Correct fish handling

Dyllon Schulz with a Red Bass

Photo by Reel Destinations

Correct fish handling is directly related to catch and release and when it comes to this, common sense is key. When we catch a fish, or any wildlife we encounter on or in the water for that matter, we don’t want to hurt it in any way.

Ways to prevent fish damage include using an eco landing net to reduce the fish from entangling in a net and harming fins and protective layers of skin, not placing a fish on a hot deck of a boat, using a rag to handle the fish while de-hooking and ensuring that the fish is out of water for the least time possible. Always remember that all marine life big and small play a vital role for the future of our fisheries.

Book with an eco-certified operator

Tropical North Queensland is one of Australia’s most recognised regions when it comes to eco-certified destinations, and that includes sustainable fishing on land and at sea. The best way to ensure your fishing experience is having a positive impact on the environment is to book a tour or charter with an eco-certified operator like East Coast Angling or Hook A Barra.

From minimising your eco-footprint to education, these operators will make sure your experience contributes to the ongoing health and reproduction of the local fish populations.

Cultural Heritage & significance of location

Kuku Yalanji Cultural Habitat Tours

Fishing on Thursday Island with Torres Strait Eco Adventures

Walkabout Cultural Adventures

We always need to respect where we are fishing and where our adventures take place. This includes the Cultural Heritage of the location you are fishing in – the Sea Country in Tropical North Queensland holds deep cultural meanings to Traditional Owners. You can join Traditional Owners to discover more about these areas and their significance on Dreamtime Dive & Snorkel and Mandingalbay Ancient Indigenous Tours. Or you can learn traditional hunting practices with guides On Country with Walkabout Cultural Adventures, Kuku Yalanji Cultural Habitat Tours, or Torres Strait Eco Adventures.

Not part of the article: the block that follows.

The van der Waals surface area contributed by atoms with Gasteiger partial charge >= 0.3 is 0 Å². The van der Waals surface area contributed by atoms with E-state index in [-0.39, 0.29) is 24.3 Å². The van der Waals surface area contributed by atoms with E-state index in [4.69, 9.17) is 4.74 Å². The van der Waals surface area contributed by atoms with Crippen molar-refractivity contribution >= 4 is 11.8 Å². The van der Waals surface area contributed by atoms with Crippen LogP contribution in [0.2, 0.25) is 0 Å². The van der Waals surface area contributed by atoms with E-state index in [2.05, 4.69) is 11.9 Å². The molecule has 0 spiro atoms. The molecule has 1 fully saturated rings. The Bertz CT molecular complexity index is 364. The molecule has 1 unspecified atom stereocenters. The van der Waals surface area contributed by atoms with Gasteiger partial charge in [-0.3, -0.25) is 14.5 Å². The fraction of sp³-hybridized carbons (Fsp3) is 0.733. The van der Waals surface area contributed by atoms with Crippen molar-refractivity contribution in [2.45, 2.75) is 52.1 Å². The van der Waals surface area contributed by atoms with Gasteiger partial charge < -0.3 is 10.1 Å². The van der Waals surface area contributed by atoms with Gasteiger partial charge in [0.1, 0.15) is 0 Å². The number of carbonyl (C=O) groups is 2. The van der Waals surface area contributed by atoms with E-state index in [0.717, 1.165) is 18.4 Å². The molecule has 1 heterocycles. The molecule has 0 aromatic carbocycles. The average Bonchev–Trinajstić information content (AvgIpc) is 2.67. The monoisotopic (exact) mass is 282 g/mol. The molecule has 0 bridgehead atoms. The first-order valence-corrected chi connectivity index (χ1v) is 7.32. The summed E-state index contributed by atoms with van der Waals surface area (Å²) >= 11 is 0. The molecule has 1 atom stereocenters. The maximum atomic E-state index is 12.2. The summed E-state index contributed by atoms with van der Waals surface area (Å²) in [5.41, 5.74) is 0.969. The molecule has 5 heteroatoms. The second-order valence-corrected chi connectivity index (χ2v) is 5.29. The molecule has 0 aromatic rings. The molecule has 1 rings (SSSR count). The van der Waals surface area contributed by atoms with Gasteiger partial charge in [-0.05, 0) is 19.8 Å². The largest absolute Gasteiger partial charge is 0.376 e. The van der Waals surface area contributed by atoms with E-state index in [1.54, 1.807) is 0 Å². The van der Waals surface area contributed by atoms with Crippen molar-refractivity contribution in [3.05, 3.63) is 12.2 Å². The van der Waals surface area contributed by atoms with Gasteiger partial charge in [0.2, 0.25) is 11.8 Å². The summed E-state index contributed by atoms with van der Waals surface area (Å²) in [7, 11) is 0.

It’s also important to respect the zonings of the waterways and reefs we visit. There are pink, green and yellow zones. Knowing the roles and regulations of each zone ensures that all fishing is legal. These zones play a huge role in the future of our fishery. If you are unsure on any zoning, there are some great apps like Eye on The Reef to keep you up to speed.

Leave it greater

Photo by Reel Destinations

There’s nothing quite as satisfying as leaving a natural environment more pristine than you found it and there are some simple tips you can incorporate into your life to do this each and every day.

If you see rubbish, pick it up. When on a trip, spend 20 mins cleaning a location before you leave it. Make the switch to reef safe sunscreen, which has ingredients that are not as harmful for the environment. Or wear protective, sun safe clothing to reduce the amount of sunscreen you need.

When visiting the Great Barrier Reef Marine Park, keep an eye out for any notable marine life and incidents and report to Eye on the Reef to assist in the monitoring of the reef. Pests such as Crown-of-thorns Starfish, marine pollution and coral bleaching are very important to report.

Plan the products you will be bringing into each location prior to your trip and minimise plastics and other materials that can be a threat to turtles and other marine animals.

We also need to think about ourselves when on location. Remember that you are sharing these tropical waters with other critters, such as crocodiles and jellyfish. Wear jellyfish protective clothing between November and May, this also acts as a double up for sun protection.

When fishing or exploring these waterways remember your safety, keep away from water edges and don’t handle dangerous marine life.

If we all try to stick to these easy tips, we will keep Tropical North Queensland and its waterways pristine for generations to come.

Get Hooked

From chasing barramundi off Cairns to casting a line off the gulf, catch these fishing experiences in Tropical North Queensland.